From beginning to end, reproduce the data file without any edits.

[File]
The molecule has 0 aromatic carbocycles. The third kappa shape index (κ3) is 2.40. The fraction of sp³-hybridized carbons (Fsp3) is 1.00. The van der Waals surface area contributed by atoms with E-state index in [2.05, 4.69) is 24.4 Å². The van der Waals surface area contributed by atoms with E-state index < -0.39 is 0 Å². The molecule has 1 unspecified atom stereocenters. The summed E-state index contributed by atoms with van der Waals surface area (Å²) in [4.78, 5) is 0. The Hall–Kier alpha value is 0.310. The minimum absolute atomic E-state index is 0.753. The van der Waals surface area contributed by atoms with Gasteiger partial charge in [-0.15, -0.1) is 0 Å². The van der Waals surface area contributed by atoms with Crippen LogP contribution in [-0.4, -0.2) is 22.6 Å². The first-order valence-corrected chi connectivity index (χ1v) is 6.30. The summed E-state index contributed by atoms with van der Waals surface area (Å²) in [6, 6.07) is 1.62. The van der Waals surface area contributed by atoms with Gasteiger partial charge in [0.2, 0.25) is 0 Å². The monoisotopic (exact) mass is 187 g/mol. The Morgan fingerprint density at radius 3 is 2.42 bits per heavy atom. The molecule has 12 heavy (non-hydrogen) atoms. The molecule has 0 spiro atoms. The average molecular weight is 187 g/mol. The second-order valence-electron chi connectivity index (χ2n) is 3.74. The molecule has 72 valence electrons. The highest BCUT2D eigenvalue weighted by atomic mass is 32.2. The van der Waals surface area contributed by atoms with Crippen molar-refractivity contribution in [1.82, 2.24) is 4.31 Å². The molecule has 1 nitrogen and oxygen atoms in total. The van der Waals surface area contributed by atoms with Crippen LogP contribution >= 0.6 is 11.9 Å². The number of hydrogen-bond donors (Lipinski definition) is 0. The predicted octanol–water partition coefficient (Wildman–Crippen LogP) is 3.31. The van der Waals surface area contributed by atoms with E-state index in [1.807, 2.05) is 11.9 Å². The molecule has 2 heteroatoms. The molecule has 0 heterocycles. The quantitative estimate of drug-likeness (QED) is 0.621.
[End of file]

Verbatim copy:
The molecule has 0 aromatic carbocycles. The third kappa shape index (κ3) is 2.40. The fraction of sp³-hybridized carbons (Fsp3) is 1.00. The van der Waals surface area contributed by atoms with E-state index in [2.05, 4.69) is 24.4 Å². The van der Waals surface area contributed by atoms with E-state index < -0.39 is 0 Å². The molecule has 1 unspecified atom stereocenters. The summed E-state index contributed by atoms with van der Waals surface area (Å²) in [4.78, 5) is 0. The Hall–Kier alpha value is 0.310. The minimum absolute atomic E-state index is 0.753. The van der Waals surface area contributed by atoms with Gasteiger partial charge in [-0.15, -0.1) is 0 Å². The van der Waals surface area contributed by atoms with Crippen LogP contribution in [-0.4, -0.2) is 22.6 Å². The first-order valence-corrected chi connectivity index (χ1v) is 6.30. The summed E-state index contributed by atoms with van der Waals surface area (Å²) in [6, 6.07) is 1.62. The van der Waals surface area contributed by atoms with Gasteiger partial charge in [0.2, 0.25) is 0 Å². The monoisotopic (exact) mass is 187 g/mol. The Morgan fingerprint density at radius 3 is 2.42 bits per heavy atom. The molecule has 12 heavy (non-hydrogen) atoms. The molecule has 0 spiro atoms. The average molecular weight is 187 g/mol. The second-order valence-electron chi connectivity index (χ2n) is 3.74. The molecule has 72 valence electrons. The highest BCUT2D eigenvalue weighted by atomic mass is 32.2. The van der Waals surface area contributed by atoms with Crippen molar-refractivity contribution in [1.82, 2.24) is 4.31 Å². The molecule has 1 nitrogen and oxygen atoms in total. The van der Waals surface area contributed by atoms with Crippen LogP contribution >= 0.6 is 11.9 Å². The number of hydrogen-bond donors (Lipinski definition) is 0. The predicted octanol–water partition coefficient (Wildman–Crippen LogP) is 3.31. The van der Waals surface area contributed by atoms with E-state index in [1.807, 2.05) is 11.9 Å². The molecule has 2 heteroatoms. The molecule has 0 heterocycles. The quantitative estimate of drug-likeness (QED) is 0.621.